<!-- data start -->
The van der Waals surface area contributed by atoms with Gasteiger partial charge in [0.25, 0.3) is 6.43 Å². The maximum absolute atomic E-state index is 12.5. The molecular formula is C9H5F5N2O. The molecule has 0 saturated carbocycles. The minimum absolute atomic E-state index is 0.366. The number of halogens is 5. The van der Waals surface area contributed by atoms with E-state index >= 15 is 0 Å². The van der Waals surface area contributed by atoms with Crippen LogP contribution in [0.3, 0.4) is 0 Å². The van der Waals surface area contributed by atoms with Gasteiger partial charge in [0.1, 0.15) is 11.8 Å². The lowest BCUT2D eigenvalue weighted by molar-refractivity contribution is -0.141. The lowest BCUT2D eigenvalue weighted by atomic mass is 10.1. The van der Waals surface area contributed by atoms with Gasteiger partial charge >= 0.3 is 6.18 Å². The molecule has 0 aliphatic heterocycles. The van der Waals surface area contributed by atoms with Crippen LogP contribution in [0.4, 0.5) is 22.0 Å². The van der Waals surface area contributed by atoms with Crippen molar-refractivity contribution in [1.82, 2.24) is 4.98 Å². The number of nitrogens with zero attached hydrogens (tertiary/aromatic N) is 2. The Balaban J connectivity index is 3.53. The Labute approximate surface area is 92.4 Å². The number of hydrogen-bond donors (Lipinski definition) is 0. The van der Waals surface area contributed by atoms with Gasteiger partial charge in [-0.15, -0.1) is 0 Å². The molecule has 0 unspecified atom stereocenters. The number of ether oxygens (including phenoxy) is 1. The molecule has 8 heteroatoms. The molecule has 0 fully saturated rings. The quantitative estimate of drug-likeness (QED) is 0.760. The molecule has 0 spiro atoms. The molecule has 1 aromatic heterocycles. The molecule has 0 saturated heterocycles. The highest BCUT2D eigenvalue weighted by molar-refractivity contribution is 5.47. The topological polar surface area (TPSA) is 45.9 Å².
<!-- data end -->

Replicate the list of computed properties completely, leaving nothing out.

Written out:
The van der Waals surface area contributed by atoms with Gasteiger partial charge in [0.25, 0.3) is 6.43 Å². The maximum absolute atomic E-state index is 12.5. The molecular formula is C9H5F5N2O. The molecule has 0 saturated carbocycles. The minimum absolute atomic E-state index is 0.366. The number of halogens is 5. The van der Waals surface area contributed by atoms with E-state index >= 15 is 0 Å². The van der Waals surface area contributed by atoms with Crippen LogP contribution in [0.3, 0.4) is 0 Å². The van der Waals surface area contributed by atoms with Gasteiger partial charge in [0.1, 0.15) is 11.8 Å². The lowest BCUT2D eigenvalue weighted by molar-refractivity contribution is -0.141. The lowest BCUT2D eigenvalue weighted by atomic mass is 10.1. The van der Waals surface area contributed by atoms with Gasteiger partial charge >= 0.3 is 6.18 Å². The molecule has 0 aliphatic heterocycles. The van der Waals surface area contributed by atoms with Crippen LogP contribution in [0.4, 0.5) is 22.0 Å². The van der Waals surface area contributed by atoms with Crippen molar-refractivity contribution in [1.82, 2.24) is 4.98 Å². The number of nitrogens with zero attached hydrogens (tertiary/aromatic N) is 2. The Balaban J connectivity index is 3.53. The Labute approximate surface area is 92.4 Å². The number of hydrogen-bond donors (Lipinski definition) is 0. The van der Waals surface area contributed by atoms with Gasteiger partial charge in [-0.15, -0.1) is 0 Å². The molecule has 0 unspecified atom stereocenters. The number of ether oxygens (including phenoxy) is 1. The molecule has 8 heteroatoms. The molecule has 0 fully saturated rings. The quantitative estimate of drug-likeness (QED) is 0.760. The molecule has 0 spiro atoms. The molecule has 1 aromatic heterocycles. The molecule has 0 saturated heterocycles. The highest BCUT2D eigenvalue weighted by molar-refractivity contribution is 5.47. The topological polar surface area (TPSA) is 45.9 Å².